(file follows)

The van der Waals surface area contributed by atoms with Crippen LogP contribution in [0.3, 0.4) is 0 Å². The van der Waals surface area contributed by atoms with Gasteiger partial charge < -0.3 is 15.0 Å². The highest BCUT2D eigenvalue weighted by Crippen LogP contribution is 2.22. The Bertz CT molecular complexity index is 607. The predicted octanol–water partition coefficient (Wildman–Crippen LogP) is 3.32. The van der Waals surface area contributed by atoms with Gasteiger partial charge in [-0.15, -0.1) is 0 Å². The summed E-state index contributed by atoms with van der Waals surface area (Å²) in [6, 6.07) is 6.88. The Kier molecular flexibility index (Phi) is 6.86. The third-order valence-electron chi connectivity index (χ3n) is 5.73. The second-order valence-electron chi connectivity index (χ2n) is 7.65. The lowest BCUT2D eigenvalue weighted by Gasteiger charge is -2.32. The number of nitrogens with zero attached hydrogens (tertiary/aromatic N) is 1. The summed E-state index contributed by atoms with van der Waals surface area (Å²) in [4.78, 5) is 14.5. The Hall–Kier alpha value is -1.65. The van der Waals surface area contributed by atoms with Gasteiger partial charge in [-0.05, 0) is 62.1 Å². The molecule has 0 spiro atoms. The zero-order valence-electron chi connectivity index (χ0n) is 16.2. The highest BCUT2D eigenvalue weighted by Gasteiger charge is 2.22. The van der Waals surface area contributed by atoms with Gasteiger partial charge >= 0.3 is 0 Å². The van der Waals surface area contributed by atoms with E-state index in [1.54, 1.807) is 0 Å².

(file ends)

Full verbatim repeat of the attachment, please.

The van der Waals surface area contributed by atoms with Crippen LogP contribution in [0.3, 0.4) is 0 Å². The van der Waals surface area contributed by atoms with Gasteiger partial charge < -0.3 is 15.0 Å². The highest BCUT2D eigenvalue weighted by Crippen LogP contribution is 2.22. The Bertz CT molecular complexity index is 607. The predicted octanol–water partition coefficient (Wildman–Crippen LogP) is 3.32. The van der Waals surface area contributed by atoms with Gasteiger partial charge in [-0.15, -0.1) is 0 Å². The summed E-state index contributed by atoms with van der Waals surface area (Å²) in [6, 6.07) is 6.88. The Kier molecular flexibility index (Phi) is 6.86. The third-order valence-electron chi connectivity index (χ3n) is 5.73. The second-order valence-electron chi connectivity index (χ2n) is 7.65. The lowest BCUT2D eigenvalue weighted by Gasteiger charge is -2.32. The number of nitrogens with zero attached hydrogens (tertiary/aromatic N) is 1. The summed E-state index contributed by atoms with van der Waals surface area (Å²) in [4.78, 5) is 14.5. The Hall–Kier alpha value is -1.65. The van der Waals surface area contributed by atoms with Gasteiger partial charge in [-0.05, 0) is 62.1 Å². The molecule has 0 spiro atoms. The zero-order valence-electron chi connectivity index (χ0n) is 16.2. The highest BCUT2D eigenvalue weighted by Gasteiger charge is 2.22. The van der Waals surface area contributed by atoms with Gasteiger partial charge >= 0.3 is 0 Å². The van der Waals surface area contributed by atoms with E-state index in [1.54, 1.807) is 0 Å².